A tale of two posts: The vortex and the virus
Scott McLeod, J.D., Ph.D., is an Associate Professor of Educational Leadership at the University of Kentucky. He also is the Founding Director of the UCEA Center for the Advanced Study of Technology Leadership in Education (CASTLE), the nation’s only academic center dedicated to the technology needs of school administrators, and was a co-creator of the wildly popular video series, Did You Know? (Shift Happens). He has received numerous national awards for his technology leadership work, including recognitions from the cable industry, Phi Delta Kappa, and the National School Boards Association. In Spring 2011 he was a Visiting Canterbury Fellow at the University of Canterbury in New Zealand. Dr. McLeod blogs regularly about technology leadership issues at Dangerously Irrelevant and Mind Dump, and occasionally at The Huffington Post. He can be reached at scottmcleod.net.
As David pointed out, two posts from a couple of weeks ago fostered a great deal of conversation in the blogosphere. Both were impactful, but in very different ways. The first one was Will Richardson's post about 21st century skills for educators (and presenters). The second was my post highlighting seven videos that students had taken of their teachers during class. Since the target audience for the work I do at CASTLE consists of school administrators who mostly tend to be unfamiliar with the blogosphere, I thought it might be helpful to dissect the two posts a bit to illustrate some of the power and potential of blogging.\n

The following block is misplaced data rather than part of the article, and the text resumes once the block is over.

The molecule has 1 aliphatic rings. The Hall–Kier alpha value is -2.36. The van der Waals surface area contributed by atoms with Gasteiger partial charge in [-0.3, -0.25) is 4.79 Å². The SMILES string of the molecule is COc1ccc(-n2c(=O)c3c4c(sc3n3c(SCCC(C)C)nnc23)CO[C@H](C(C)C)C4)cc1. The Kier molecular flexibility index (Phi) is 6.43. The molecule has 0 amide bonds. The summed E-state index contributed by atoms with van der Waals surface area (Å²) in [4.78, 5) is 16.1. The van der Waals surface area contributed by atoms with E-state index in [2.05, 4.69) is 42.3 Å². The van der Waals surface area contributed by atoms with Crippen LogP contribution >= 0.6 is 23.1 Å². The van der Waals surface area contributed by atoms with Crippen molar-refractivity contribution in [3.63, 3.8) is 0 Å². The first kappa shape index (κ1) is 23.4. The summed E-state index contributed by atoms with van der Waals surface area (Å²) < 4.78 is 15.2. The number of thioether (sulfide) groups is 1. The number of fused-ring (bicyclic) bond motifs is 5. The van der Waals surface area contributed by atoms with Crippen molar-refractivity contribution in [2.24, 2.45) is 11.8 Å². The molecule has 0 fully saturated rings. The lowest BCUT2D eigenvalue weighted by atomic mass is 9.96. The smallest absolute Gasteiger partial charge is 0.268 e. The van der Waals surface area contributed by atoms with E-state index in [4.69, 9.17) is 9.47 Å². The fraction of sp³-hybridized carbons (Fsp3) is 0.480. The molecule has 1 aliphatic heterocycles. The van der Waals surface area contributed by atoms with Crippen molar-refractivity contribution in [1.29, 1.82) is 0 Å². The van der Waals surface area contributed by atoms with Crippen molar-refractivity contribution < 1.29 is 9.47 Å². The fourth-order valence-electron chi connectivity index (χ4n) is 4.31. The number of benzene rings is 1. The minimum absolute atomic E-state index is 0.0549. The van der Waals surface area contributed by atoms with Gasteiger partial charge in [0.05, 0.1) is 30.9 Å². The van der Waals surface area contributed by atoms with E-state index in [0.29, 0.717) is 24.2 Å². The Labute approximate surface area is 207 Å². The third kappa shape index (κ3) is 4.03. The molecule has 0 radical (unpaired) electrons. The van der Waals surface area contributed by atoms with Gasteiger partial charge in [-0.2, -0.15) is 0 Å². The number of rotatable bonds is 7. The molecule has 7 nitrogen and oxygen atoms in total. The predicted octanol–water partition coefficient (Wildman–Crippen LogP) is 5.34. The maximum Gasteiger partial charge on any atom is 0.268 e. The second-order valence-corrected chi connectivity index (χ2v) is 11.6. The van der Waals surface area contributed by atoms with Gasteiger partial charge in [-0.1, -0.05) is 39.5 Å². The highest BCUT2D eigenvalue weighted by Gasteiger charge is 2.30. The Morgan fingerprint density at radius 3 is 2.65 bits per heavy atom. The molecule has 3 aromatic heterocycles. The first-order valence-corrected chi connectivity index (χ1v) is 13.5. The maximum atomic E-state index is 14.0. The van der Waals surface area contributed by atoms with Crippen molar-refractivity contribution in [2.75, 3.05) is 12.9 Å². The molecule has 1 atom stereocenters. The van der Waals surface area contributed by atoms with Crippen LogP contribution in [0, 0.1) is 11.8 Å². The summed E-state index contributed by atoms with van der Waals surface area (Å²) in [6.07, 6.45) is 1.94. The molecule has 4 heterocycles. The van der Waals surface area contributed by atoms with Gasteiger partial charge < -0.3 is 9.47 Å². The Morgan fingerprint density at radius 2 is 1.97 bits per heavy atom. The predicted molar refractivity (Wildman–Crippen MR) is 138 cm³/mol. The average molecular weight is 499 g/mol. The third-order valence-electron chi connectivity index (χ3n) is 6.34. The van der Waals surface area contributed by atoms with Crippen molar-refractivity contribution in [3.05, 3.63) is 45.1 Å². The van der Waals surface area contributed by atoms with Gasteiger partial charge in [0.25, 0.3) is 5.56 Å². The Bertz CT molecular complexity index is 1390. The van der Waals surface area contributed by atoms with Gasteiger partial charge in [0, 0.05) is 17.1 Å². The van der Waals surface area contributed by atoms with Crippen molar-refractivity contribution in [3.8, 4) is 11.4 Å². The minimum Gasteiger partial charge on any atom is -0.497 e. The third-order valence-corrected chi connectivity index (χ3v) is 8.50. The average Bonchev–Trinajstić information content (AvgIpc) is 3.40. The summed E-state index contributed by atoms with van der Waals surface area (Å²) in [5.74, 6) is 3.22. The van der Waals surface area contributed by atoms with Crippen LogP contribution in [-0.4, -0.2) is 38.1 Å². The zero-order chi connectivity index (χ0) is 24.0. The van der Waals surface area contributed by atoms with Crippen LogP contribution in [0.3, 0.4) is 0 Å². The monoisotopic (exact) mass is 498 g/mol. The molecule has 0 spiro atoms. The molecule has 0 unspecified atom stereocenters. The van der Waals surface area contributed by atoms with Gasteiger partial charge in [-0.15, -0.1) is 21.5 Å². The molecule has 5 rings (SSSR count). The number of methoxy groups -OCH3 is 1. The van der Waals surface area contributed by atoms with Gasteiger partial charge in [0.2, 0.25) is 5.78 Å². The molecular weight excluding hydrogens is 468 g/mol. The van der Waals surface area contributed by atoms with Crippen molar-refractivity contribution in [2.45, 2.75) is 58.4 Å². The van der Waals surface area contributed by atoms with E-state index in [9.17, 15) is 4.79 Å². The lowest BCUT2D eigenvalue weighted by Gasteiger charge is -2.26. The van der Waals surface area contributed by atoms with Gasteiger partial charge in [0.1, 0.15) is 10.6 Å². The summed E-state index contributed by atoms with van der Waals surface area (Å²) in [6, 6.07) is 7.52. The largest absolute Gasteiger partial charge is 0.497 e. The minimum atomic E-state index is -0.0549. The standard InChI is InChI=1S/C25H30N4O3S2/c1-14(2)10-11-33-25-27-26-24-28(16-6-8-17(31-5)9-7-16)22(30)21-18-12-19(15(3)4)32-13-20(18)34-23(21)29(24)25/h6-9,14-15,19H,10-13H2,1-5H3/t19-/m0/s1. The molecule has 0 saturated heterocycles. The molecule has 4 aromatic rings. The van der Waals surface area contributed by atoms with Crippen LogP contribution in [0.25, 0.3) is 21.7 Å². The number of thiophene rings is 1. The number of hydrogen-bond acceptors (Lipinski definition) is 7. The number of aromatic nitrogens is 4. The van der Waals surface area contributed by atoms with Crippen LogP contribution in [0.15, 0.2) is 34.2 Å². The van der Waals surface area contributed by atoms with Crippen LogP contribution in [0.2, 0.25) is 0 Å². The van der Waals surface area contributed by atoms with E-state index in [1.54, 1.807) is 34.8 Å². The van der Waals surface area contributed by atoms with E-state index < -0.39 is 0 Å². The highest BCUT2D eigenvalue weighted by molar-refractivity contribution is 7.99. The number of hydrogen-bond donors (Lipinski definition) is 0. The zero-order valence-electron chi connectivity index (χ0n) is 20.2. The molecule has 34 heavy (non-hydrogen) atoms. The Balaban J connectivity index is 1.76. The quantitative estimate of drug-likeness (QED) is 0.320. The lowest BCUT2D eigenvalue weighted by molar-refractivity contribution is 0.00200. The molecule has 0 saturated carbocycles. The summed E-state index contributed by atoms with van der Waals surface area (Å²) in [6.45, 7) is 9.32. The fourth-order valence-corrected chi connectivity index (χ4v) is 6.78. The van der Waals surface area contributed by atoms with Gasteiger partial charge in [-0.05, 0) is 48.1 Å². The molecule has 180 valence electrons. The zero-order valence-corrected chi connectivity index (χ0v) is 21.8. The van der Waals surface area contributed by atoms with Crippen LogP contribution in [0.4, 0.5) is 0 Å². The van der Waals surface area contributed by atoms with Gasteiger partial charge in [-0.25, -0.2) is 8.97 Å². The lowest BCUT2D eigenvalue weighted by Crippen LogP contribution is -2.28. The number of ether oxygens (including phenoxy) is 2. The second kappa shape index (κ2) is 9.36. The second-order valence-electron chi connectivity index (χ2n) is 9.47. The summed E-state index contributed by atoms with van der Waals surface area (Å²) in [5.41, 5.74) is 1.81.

It's fun to get comments on a blog post. I know that I eagerly check my Recent Comments section each day to see if anyone has chimed in on what I've written. In fact, the feedback can be addictive, sparking the desire to write more and expand the conversation. Those of us who blog know, however, that most of our posts get a handful of comments at best and often get none at all.\n
In contrast, Will's post was a veritable vortex. He started a conversation that drew in numerous people and inspired them to participate and to return again later to check in on its progress. A multitude of comments swirled around and doubled back on each other and, like a tornado, new discussion threads were sucked in and incorporated into the larger whole. Will's post took on a life of its own, a storm of conversation that grew in unforeseen ways. Will was the first to admit that the conversation that occurred was far bigger than he ever could have anticipated at the onset.\n
How do we capture the impact of a post like Will's? Well, we can do a simple count of the total number of comments: an astounding 164! Recognizing that online readers rarely have to scroll down more than a few screens worth, we also can note that the total commentary represents 119 screens' worth of information (at least in my browser). My copy-and-paste of the entire dialogue into Microsoft Word reveals a count of 713 paragraphs over 63 pages (Times New Roman, 12point font): a total of nearly 23,000 words! Or we can use Britt Watwood's innovative approach and represent the conversation as a word cloud (below is the one I just made in ManyEyes):
I'm sure there are other ways to think about and represent a vortex-like post. The essential idea here is that a blog post of this nature draws in outsiders and keeps them swirling around the central core (the post itself).\n